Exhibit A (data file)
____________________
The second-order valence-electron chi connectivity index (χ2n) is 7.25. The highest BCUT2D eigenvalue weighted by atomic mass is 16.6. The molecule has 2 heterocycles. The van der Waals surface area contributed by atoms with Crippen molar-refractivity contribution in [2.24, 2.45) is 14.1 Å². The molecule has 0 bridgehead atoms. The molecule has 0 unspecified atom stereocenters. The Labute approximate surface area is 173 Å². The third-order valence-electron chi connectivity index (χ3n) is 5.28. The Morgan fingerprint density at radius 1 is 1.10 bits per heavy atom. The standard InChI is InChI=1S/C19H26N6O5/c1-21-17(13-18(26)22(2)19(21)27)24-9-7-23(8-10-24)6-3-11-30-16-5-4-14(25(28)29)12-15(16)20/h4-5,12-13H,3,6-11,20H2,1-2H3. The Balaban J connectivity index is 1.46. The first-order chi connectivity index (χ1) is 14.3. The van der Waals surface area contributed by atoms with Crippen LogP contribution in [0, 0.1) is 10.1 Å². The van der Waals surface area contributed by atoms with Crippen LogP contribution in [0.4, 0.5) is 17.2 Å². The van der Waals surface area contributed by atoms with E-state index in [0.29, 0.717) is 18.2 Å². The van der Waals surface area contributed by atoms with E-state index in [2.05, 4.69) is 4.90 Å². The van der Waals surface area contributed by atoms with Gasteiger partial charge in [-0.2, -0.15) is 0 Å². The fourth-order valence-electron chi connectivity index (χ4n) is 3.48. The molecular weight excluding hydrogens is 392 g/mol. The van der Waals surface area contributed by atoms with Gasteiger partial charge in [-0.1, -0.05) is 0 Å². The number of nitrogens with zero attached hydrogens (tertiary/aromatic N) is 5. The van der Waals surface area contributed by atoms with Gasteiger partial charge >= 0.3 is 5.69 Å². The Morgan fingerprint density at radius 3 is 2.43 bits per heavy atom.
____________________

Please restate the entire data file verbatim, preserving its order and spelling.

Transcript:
The second-order valence-electron chi connectivity index (χ2n) is 7.25. The highest BCUT2D eigenvalue weighted by atomic mass is 16.6. The molecule has 2 heterocycles. The van der Waals surface area contributed by atoms with Crippen molar-refractivity contribution in [2.24, 2.45) is 14.1 Å². The molecule has 0 bridgehead atoms. The molecule has 0 unspecified atom stereocenters. The Labute approximate surface area is 173 Å². The third-order valence-electron chi connectivity index (χ3n) is 5.28. The Morgan fingerprint density at radius 1 is 1.10 bits per heavy atom. The standard InChI is InChI=1S/C19H26N6O5/c1-21-17(13-18(26)22(2)19(21)27)24-9-7-23(8-10-24)6-3-11-30-16-5-4-14(25(28)29)12-15(16)20/h4-5,12-13H,3,6-11,20H2,1-2H3. The Balaban J connectivity index is 1.46. The first-order chi connectivity index (χ1) is 14.3. The van der Waals surface area contributed by atoms with Crippen LogP contribution in [0, 0.1) is 10.1 Å². The van der Waals surface area contributed by atoms with Crippen LogP contribution in [0.4, 0.5) is 17.2 Å². The van der Waals surface area contributed by atoms with E-state index in [0.29, 0.717) is 18.2 Å². The van der Waals surface area contributed by atoms with E-state index in [2.05, 4.69) is 4.90 Å². The van der Waals surface area contributed by atoms with Gasteiger partial charge in [-0.2, -0.15) is 0 Å². The fourth-order valence-electron chi connectivity index (χ4n) is 3.48. The molecular weight excluding hydrogens is 392 g/mol. The van der Waals surface area contributed by atoms with Gasteiger partial charge in [-0.1, -0.05) is 0 Å². The number of nitrogens with zero attached hydrogens (tertiary/aromatic N) is 5. The van der Waals surface area contributed by atoms with Gasteiger partial charge >= 0.3 is 5.69 Å². The Morgan fingerprint density at radius 3 is 2.43 bits per heavy atom.